Hurray! The RID Code of Professional Conduct Review Committee report came out on 6/23/2015! Many of us are eagerly awaiting a revised CPC. After reading through it, I felt inspired to sit down and draft a document which constitutes my approach to the intricacies of ethical practice, both philosophically and pragmatically, in my daily community sign language interpreting work.

[Click to view post in ASL]

This proposed draft is the fruit of fantastic input from a variety of sources (listed below) and also from the sometimes painful juxtaposition of the perceived proper role of a professional interpreter and an outdated CPC. As an interpreter who works for a variety of agencies and entities over a large geographic area, this proposed CPC is more compatible with my collective experiences over the past 26 years as an ASL interpreting practitioner and attempts to address many of the concerns raised in the recent CPC Review Committee report.

Your input and perspectives are invaluable! Share your thoughts on this important topic that has far reaching implications for individual interpreters and the community at large.

Thank you!

Code of Professional Conduct for ASL Interpreters (DRAFT)

Preamble

Interpreting is an art and service profession. Interpreters work to provide access for individuals who do not share a common language or language mode. To demonstrate their commitment to the technical as well as relational components of the work to remove language barriers, respect cultural norms and promote shared communication, RID Certified American Sign Language Interpreters shall adhere to the following professional standards that both guide interpreter conduct and protect the public trust in certified interpreters.

Applicability

All RID Certified Interpreters are bound to comply with this Code of Ethics. Interpreting students and interns are encouraged to adhere to this Code as pre-professionals, in conjunction with supervision by RID Certified interpreters, mentors and instructors.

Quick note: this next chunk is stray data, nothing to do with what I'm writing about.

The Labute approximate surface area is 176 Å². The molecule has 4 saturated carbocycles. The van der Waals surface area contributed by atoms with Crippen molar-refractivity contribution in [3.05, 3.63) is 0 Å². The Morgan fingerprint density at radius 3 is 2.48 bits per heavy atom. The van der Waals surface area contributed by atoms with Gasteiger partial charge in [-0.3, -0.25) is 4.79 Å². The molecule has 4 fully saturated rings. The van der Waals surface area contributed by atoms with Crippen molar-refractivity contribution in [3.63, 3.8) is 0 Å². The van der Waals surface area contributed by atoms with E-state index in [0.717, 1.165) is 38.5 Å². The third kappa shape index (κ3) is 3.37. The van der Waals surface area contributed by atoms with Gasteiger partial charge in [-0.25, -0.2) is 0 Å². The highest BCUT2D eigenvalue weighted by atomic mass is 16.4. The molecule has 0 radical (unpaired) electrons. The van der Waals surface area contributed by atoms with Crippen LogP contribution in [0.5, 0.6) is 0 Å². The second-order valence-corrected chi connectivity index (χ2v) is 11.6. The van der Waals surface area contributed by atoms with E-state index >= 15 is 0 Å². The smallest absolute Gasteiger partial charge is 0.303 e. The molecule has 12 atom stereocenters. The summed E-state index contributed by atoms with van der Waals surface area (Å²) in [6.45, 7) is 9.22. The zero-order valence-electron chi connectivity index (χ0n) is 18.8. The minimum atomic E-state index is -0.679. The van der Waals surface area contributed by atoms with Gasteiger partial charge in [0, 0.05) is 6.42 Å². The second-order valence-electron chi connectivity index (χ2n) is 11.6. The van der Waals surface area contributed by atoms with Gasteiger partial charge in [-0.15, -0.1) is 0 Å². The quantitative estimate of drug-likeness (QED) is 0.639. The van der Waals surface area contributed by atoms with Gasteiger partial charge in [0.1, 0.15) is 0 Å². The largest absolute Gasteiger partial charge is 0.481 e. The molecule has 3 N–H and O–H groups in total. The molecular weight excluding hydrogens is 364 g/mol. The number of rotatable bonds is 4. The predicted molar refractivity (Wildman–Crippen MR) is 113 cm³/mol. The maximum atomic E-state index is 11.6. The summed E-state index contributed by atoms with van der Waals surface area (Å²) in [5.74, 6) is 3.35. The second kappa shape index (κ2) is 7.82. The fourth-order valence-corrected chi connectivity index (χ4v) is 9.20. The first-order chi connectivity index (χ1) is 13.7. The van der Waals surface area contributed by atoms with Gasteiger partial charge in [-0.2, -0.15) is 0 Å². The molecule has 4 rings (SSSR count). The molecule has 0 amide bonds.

Tenets

1.  Accurate and Complete Interpretation

Each participant’s source language should be faithfully rendered in a manner that conserves and conveys all meaningful elements of the speaker’s message and intent into the target language. A natural prosody that reflects the tone, style and register of the speaker should be employed. The interpreter shall strive for the highest standards of accuracy to enable the parties to clearly communicate with one another and avoid misunderstandings. The interpreter shall make repairs promptly and discreetly. If at any point an interpreter is unable to fulfill this tenet, the interpreter has a duty to either decline or remove her/himself from the assignment. Sight translation of forms and documents is within the scope of practice. Consecutive, simultaneous, team or relay interpreting with an intermediary interpreter are all valid approaches to this task, and the interpreter shall use professional discernment to request a team interpreter to effectuate communication.

2.  Commitment to Autonomy

The interpreter shall constantly strive to support full autonomy of the participants. While some situations may require the interpreter to make adjustments such as improved positioning, lighting or other logistical considerations, the primary focus will be to facilitate  participant autonomy. The interpreter shall avoid interjecting actively into the conversation or message. Exceptions include utterances which constitute social pleasantries, responding to direct questions, management of the interpreted interaction such as checking in with the parties to ensure the interpretation is clearly conveyed and accessible, clarification of content and professional courtesies.   Interpretation is a group activity creating a shared experience, and the interpreter has a duty to interact in ways that are socially responsive, culturally and linguistically inclusive and also maintain an overarching commitment to participant autonomy.

3.  Confidentiality